Computing students are expected to contribute to large unfamiliar codebases as they transition from university to industry settings. While computing courses provide students ample opportunities to write code independently or utilize abstract functionalities from standard libraries, students have fewer opportunities to read or extend codebases written by other programmers. This paper presents the logistics, affordances, and empirical evaluation of a novel instructional strategy, Build Programming, which is designed to promote code reading and extension in CS courses. In this strategy, a student (1) solves a programming problem, (2) is assigned a new codebase from a peer who solved the same problem, and (3) is asked to extend the assigned codebase to solve another problem. This allows a student to understand and extend an authentic codebase that is situated in a familiar context. In this paper, we shed light on the logistics of operationalizing this strategy in the context of an undergraduate Data Structures and Algorithms course (N=206). We also describe the affordances of this strategy through student experiences and evaluate the efficacy of one of these affordances, improving code quality through source code analysis. Most students (91%) proposed continuing Build Programming and students' code quality significantly improved after our strategy. Our findings underscore the benefits of Build Programming, and we hope that more instructors incorporate it in CS courses.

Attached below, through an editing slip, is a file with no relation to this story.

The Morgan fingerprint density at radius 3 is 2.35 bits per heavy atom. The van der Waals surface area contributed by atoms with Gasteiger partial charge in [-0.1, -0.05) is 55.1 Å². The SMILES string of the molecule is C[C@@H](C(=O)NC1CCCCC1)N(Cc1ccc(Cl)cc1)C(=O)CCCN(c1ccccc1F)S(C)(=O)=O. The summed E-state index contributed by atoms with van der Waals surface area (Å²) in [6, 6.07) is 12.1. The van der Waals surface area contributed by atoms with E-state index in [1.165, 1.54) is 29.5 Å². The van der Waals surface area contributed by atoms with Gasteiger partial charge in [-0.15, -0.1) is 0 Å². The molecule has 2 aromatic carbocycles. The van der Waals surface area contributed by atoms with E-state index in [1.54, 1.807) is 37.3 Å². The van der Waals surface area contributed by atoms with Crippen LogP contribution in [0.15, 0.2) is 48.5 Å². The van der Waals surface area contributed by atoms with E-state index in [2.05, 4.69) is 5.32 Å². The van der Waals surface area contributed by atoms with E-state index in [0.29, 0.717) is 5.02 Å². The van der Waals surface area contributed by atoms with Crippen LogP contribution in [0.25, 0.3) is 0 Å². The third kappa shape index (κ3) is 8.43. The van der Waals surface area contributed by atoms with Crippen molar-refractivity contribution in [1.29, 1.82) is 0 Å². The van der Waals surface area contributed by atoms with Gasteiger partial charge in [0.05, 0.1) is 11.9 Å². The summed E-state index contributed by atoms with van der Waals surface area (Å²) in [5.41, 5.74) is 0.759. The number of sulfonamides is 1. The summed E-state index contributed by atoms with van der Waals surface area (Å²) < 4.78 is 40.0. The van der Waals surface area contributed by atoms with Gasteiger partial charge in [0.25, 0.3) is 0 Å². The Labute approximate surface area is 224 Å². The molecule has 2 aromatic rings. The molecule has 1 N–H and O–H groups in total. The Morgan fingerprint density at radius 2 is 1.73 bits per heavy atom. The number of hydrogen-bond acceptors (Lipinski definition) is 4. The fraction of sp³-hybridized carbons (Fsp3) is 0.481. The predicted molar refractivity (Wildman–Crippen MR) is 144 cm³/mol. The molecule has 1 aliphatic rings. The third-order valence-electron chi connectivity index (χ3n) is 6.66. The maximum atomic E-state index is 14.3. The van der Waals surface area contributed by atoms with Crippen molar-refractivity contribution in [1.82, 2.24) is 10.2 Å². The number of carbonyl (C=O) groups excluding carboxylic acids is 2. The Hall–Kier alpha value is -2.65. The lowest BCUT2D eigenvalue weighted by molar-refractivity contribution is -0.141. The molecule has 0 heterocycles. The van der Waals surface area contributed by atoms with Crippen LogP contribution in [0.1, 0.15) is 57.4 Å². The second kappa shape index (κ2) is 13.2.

... Programming instruction is improved by reading code out loud (Swidan & Hermans 2019), so it stands to reason that statistics programming instruction could be similarly improved. ...